The hypothesis is that distribution network design will be sensitive to 25-40 percent increases in diesel fuel prices. To test the hypothesis, we used LogicNet 6.1(tm) modeling and optimization software produced by Logic Tools, Inc. We used the "Metal Works Case" which is one of the standard examples and replicates the distribution network for a durable product with two plants, 11 product groups, and a combination of truckload and LTL (less than truckload) deliveries. Using the optimizer, we successively identified the total cost curve at a base level, and then increased the fuel cost by 25, 50, and 100 percent respectively. Assuming that 30 percent of transport cost is related to fuel, these fuel cost increases resulted in 7.5, 15, and 30 percent increases in overall transport cost. The simulation results contain representative values for transportation, inventory carrying as well as, facility fixed and variable cost. Table 1 summarizes the total (non-production related) costs for a range of distribution centers for each fuel cost scenario. The minimum cost number of distribution centers is illustrated by the bordered cell. Table 2 illustrates the particular distribution center locations in each network.

The results illustrate the impact of fuel price increases. In the base case, the optimum number of distribution centers is seven. A fuel price increase of 25 percent (i.e., an overall transport cost increase of 7.5 percent) results in no change in the optimum number of distribution centers; however, it is very close to shifting to an optimum of eight distribution centers. A fuel increase of 50 or 100 percent increases the optimum number of distribution centers to ten. In particular, the optimization suggests that distribution centers should be opened in New England (Albany), Northwest (Portland), and a second facility in the Midwest (Indianapolis).

Although these results should not be generalized, particularly across firms that have unique transportation characteristics, they do suggest that optimum distribution system design is sensitive to the fuel price increases that we have seen over the past year. Nevertheless, the 25 percent increase is not enough to force a change. Above the 25 percent level, however, it appears that the optimum number increases by one distribution center for each 25 percent increase in fuel cost. Hopefully, we don't see fuel price increase of that magnitude for a long time.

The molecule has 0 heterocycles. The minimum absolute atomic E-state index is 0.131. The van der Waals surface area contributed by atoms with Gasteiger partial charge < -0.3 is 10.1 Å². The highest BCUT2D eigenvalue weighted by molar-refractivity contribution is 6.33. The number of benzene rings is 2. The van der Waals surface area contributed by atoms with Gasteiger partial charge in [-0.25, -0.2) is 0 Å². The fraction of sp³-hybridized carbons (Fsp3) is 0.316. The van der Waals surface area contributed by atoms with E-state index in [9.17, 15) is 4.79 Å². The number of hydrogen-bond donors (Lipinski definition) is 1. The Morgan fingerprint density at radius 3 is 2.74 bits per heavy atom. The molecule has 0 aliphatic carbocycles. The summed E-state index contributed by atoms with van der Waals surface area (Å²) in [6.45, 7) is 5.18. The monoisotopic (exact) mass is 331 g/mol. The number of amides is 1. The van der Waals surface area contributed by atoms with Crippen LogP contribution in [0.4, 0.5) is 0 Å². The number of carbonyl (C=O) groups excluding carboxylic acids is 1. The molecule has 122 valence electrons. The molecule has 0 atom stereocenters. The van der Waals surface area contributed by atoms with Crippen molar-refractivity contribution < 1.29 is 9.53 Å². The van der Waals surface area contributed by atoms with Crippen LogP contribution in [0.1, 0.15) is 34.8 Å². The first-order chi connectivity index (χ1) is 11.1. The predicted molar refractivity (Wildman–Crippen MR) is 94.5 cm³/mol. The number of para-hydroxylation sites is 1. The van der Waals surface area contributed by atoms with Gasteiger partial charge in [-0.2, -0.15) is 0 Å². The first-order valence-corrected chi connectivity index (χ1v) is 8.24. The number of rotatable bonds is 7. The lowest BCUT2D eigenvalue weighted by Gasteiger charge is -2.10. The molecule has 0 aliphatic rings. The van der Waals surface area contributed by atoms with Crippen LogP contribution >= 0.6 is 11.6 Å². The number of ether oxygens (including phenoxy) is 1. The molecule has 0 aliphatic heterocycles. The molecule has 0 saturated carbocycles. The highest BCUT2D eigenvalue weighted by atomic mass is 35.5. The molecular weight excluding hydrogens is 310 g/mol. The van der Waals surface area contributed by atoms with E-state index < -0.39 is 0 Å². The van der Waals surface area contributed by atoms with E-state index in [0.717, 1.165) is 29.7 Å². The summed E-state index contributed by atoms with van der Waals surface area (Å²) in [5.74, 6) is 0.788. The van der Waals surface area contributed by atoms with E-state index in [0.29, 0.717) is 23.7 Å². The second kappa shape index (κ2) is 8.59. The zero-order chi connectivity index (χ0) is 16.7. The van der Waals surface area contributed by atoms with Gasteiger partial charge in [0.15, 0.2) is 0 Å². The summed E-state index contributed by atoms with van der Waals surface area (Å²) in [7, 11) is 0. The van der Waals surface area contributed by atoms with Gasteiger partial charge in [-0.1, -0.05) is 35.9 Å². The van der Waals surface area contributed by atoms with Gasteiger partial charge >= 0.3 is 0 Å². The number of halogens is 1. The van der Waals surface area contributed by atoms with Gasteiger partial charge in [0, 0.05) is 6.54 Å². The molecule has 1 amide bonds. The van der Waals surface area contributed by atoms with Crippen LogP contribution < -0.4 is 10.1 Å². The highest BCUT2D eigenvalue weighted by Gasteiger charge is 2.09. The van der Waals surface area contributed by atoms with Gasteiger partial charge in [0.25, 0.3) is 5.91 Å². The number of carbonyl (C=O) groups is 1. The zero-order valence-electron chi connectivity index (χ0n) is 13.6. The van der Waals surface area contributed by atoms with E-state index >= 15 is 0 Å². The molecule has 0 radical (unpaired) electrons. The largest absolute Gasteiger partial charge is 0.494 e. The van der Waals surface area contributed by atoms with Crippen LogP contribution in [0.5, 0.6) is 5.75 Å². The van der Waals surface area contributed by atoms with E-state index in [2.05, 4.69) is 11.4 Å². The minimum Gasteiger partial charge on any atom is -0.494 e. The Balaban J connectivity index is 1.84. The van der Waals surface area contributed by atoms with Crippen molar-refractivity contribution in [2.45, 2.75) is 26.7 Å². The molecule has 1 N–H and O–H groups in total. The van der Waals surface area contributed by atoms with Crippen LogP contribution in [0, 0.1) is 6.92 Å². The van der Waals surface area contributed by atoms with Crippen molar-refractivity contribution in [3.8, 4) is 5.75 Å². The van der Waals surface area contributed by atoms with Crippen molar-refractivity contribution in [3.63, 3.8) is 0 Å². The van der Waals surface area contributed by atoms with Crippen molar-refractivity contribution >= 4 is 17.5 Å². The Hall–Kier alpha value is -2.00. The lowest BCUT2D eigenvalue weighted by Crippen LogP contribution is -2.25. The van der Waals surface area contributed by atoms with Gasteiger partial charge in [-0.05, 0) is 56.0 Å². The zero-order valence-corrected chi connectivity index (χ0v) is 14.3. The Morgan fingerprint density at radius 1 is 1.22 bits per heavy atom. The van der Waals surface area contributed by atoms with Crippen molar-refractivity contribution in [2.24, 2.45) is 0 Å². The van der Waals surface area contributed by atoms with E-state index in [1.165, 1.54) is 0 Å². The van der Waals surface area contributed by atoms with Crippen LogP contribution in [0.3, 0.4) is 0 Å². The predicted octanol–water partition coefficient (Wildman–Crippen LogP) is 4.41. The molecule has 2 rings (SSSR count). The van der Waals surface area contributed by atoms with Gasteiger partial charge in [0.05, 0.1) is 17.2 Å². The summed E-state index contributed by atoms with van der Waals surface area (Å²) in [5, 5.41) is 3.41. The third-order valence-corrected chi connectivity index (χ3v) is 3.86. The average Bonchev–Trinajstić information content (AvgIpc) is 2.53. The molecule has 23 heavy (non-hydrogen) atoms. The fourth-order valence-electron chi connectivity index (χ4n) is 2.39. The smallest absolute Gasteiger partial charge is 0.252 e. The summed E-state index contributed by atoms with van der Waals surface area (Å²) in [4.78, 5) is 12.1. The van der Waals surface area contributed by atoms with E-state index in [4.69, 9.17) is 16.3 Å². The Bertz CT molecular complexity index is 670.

These results indicate the relative sensitivity of the number of distribution centers to fuel prices. So now I can tell my student that even with the 25 percent increases in fuel over the last year, there should not be any major impact on the number or location of distribution centers. This is undoubtedly due to the fact that 25 per increase in fuel yields a relatively minor (7.5 percent) impact on transport rates. However, a 25 percent increase in fuel in conjunction with a 25 percent increase in driver pay (due to the shortage of drivers) would yield a 15 percent increase in transport rates and would have the same result as a 50 increase in fuel. Under this potential scenario (which is reasonably likely), this analysis suggests that a change in the number of distribution centers would be recommended.

In summary, these results suggest that the combination of fuel price increases and driver wage increases could have some impact on the optimum number and possibly the location of distribution centers to serve North America. However, the impact of the change on total cost may not be particularly significant given the other cost components. Specifically, at the 100 percent fuel increase level, the total (non-production) cost for seven distribution centers is (U.S.) $49,567 USD while the cost at the optimum number of distribution centers is $48,751 USD. The resulting change in non-production costs are is only 1.7 percent, which is probably not substantial enough to justify significant change. So, for my students and the managers who have wondered regarding the nature of the impact, 25 to 50 percent increases in fuel prices and driver wages certainly makes and impact on the total cost but it may not be enough to justify substantial design changes and the required efforts to make the changes.